Kobliner says, “The key to building a solid foundation for money skills is instilling the ability to wait. … For example, if your kid wants a $20 Lego set, explain that while they can buy a bag of chips every day for a dollar, they could instead save that dollar a day and put it toward the goal of purchasing the Lego set. Delayed gratification!”

6.Don’t use money as the reason why you won’t buy them something.

Woman at the grocery store with her child

When your kid is begging for a candy bar, it’s all too easy to say you just don’t have money. But Kobliner says that by blaming the decision on a lack of cash, you can confuse your kid (who will likely see straight through the excuse).

“Instead, be straightforward. Say something like, ‘No, I don’t think we need to spend money on that now. Besides, the dentist told us to avoid too much sugar and we’re here for the basics today,'” suggests Kobliner.

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7.Review the pros and cons of allowances and do what feels right to you.

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The decision to give or not give an allowance can be a tricky one. Kobliner says, “Personally, I think it’s fine to just give kids a small, age-appropriate amount of money on an as-needed basis instead,” but warns that an allowance is “not a financial literacy silver bullet, unlocking all that your kid needs to know about money.”

If you go the allowance route, Kobliner says you should stick to a method called the four C’s:

Be clear about what it’s for

Be consistent about giving it

Use cash

And don’t tie it to chores

8.But no matter what, don’t tie their allowance to chores.

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That last C (see #7 above) is an important one.

Kobliner says you should “teach your kids that doing household chores is a part of everyday family life. Research has shown that chores are good for kids because they teach responsibility and the importance of chipping in to help others.” She says, “If you tie chores to allowance, that money becomes an external motivator for them — and worst of all, paying for chores can backfire. At some point, your kid may not see the value of making their bed or cleaning the dishes for $5. So keep allowance and chores separate.”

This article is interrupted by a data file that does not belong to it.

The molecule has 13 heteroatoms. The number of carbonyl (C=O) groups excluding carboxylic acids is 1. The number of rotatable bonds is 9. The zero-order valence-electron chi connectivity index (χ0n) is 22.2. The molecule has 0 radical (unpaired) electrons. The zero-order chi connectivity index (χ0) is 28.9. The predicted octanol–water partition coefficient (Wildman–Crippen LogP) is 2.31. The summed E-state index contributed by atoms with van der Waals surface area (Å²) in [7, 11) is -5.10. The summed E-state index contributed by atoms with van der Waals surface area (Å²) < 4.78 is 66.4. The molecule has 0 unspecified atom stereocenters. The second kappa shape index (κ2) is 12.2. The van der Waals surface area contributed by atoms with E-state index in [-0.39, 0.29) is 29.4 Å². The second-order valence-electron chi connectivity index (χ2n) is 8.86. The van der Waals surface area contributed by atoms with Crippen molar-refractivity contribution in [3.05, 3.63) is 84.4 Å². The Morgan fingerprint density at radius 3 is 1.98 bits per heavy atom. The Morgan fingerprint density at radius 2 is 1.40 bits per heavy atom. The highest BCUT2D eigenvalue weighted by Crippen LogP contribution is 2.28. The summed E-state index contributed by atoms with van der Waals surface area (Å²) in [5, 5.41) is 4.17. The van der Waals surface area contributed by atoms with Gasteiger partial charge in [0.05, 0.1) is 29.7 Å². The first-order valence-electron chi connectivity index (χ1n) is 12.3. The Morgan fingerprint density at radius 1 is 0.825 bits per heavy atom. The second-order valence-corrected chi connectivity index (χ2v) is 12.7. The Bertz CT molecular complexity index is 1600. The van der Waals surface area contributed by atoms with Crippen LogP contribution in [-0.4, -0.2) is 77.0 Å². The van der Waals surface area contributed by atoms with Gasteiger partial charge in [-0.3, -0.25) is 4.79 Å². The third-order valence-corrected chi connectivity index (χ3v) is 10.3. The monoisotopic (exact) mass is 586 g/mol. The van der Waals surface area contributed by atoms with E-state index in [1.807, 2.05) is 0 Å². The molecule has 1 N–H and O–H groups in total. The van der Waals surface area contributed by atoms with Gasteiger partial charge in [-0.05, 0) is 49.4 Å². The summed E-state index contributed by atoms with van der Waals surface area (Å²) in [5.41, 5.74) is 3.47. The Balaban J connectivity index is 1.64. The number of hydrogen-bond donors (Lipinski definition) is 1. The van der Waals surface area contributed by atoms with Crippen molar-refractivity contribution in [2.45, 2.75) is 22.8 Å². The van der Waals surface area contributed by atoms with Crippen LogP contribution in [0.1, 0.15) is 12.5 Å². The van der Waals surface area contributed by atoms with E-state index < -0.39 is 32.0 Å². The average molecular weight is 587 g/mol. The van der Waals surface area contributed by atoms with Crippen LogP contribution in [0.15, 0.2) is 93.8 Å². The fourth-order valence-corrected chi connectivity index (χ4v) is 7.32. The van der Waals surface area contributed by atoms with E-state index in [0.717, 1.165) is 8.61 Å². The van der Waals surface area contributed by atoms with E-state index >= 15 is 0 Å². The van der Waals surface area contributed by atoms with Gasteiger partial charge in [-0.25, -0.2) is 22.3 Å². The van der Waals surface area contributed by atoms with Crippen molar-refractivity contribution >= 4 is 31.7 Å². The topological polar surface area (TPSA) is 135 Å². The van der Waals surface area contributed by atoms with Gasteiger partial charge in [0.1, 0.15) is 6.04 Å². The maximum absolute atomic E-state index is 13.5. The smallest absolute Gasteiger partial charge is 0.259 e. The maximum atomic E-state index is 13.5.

9.Encourage them get a job early, explaining that the money they make is theirs to use how they want.

Teenage babysitter reading to a younger child

One of the best things my parents did was encourage me to get a job early on. Not only did it teach me good work ethic (how to interview, show up on time, stay busy at work, and work with others), but I also learned that by working, I could buy myself whatever I wanted (which was usually candy, TBH).

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10.When they get their first paycheck, take the time to explain how taxes work and why putting money in a savings account is smart.

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If your kid is earning $12 an hour and they worked 20 hours, they may be surprised when their paycheck is significantly less than the $240 they expected to be paid. Kobliner says this is a great time to explain how taxes work.

“When your teen gets their first paycheck from a summer job, explain how it may seem smaller than your kid expected because money is taken out for taxes. That can lead to a discussion of what taxes pay for, such as schools, roads, and hospitals (and Grandma and Grandpa’s Social Security!).”

And while part of the appeal of having a job is the ability to buy what you want, you should explain the importance of putting a portion of each paycheck into a savings account. “Introduce them to the concept of compound interest — how their money not only earns interest, but it also earns interest on the interest. Show how it really adds up. For example, if you save just $100 a year from age 10 to 20, then stop, you will have $50,000 at age 65.”